Biopiracy is a growing problem, and it is obvious that some steps must be taken to defend the rights of developing nations and indigenous farmers. Whether the solution involves improving the patent review process, banning genetics patents, or developing some new mix of the common-heritage system and modern intellectual-property law, it is clear that some change is necessary. While developing nations must take a stand for themselves (and India in particular is to be commended for doing so), it is also up to us, as members of the industrial world, to make sure that such solutions are implemented. The United States is home to most of the world's largest multinational corporations, and to most of those corporations that obtain patents on genetic material to which they have no right. Only by boycotting those companies and petitioning our elected representatives can we ensure a fair and prosperous future for indigenous peoples throughout the world.

Works Cited

Cleveland, David A. and Stephen C. Murray. ``The World's Crop Genetic Resources and the Rights of Indigenous Farmers.'' Current Anthropology Vol. 38 No. 4, Aug.-Oct. 1997.

United States Code. Jan. 1999. Cornell University Legal Information Institute. 4 Apr. 2000

Davis, I. J., ``A Deadly Dearth of Drugs.'' Mother Jones, February 2000.

Garg, Sanjay, G.P. Talwar, and S.N. Upadhyay. ``Identification and Characterization of the Immunomodulatory Fraction from Neem Seed Extract Responsible for Long-Term Antifertility Activity''. Neem and Environment. Eds. R.P. Singh, M.S. Chari, A.K. Raheja, and W. Kraus. Lebanon, N.H.: Science Publishers, Inc., 1996.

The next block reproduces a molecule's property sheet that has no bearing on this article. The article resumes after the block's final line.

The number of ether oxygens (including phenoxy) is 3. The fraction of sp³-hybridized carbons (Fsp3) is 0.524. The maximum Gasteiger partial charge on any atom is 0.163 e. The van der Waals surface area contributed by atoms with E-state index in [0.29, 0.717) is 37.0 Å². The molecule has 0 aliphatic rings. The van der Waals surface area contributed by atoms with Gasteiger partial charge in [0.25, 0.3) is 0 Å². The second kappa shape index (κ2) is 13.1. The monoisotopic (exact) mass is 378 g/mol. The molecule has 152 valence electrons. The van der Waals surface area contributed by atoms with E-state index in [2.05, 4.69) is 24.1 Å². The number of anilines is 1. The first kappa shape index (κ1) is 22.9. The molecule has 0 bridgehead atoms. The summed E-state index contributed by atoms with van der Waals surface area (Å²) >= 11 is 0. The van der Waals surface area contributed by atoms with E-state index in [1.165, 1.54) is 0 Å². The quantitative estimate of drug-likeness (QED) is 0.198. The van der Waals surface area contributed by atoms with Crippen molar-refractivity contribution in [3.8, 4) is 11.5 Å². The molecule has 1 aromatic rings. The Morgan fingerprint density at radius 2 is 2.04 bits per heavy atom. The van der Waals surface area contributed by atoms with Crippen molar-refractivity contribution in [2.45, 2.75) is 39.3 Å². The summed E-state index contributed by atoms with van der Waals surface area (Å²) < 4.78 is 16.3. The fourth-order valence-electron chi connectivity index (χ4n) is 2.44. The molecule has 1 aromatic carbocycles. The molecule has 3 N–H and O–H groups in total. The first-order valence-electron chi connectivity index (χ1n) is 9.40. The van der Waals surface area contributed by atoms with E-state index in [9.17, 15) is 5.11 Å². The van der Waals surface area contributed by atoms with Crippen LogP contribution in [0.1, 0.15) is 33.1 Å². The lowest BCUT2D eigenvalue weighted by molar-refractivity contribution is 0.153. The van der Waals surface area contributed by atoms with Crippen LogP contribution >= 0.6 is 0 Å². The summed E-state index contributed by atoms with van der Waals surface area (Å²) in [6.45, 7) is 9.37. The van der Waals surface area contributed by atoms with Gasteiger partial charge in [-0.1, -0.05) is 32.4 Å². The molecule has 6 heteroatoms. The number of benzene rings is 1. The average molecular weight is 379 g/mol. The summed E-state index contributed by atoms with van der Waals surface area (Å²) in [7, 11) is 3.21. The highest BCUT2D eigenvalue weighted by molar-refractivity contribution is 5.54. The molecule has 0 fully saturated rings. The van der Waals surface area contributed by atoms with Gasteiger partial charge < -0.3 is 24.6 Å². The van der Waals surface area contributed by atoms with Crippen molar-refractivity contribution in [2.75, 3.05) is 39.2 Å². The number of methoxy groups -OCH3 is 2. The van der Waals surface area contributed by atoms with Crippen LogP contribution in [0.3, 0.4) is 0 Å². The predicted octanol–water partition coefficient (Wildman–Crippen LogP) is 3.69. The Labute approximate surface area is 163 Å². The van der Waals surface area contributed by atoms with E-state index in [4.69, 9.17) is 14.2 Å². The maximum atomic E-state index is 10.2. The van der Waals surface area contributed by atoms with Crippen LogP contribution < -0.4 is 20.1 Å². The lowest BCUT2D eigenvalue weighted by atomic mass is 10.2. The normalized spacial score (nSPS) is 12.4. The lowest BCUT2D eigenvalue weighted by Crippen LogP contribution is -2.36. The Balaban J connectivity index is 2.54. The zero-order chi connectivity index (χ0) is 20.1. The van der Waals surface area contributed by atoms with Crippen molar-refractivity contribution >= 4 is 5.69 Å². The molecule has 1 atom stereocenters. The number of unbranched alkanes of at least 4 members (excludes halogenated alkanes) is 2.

Hobbelink, Henk. Biotechnology and the Future of World Agriculture. London: Zed Books, Ltd., 1989.

Delphion Intellectual Property Network. April 2000. Delphion. 4 April 2000

Immaraju, John et. al. ``Efficacy Profile of a Commercial Neem Insecticide''. In Singh et al, 1996.

Jacanimijoy, Antonio. Initiatives for Protection of Rights of Holders of Traditional Knowledge, Indigenous Peoples and Local Communities. July 1998. World Intellectual Property Organization. 4 April 2000

Maharaj, Jai. ``US Patent for `Karela', `Jamun', `Brinjal' Alleged.'' Online Posting. 13 Mar. 2000. USENET group.

Novak, Michael. The Fire of Invention, the Fuel of Interest: On Intellectual Property. Washington, D.C.: The American Enterprise Institute for Public Policy Research, 1996.

Rural Advancement Foundation International (RAFI). 4 Apr. 2000

Shiva, Vandana and Radha Holla-Bhar. ``Piracy By Patent: The Case of the Neem Tree''. The Case Against the Global Economy and for a Turn to the Local. Eds. Jerry Mander and Edward Goldsmith. San Francisco: Sierra Club Books, 1996. 146--159.

van Wijk, Jeroen, Joel I. Cohen, and John Komen. Intellectual Property Rights for Agricultural Biotechnology; Options and Implications for Developing Countries. The Hague: International Service for National Agricultural Research, 1993.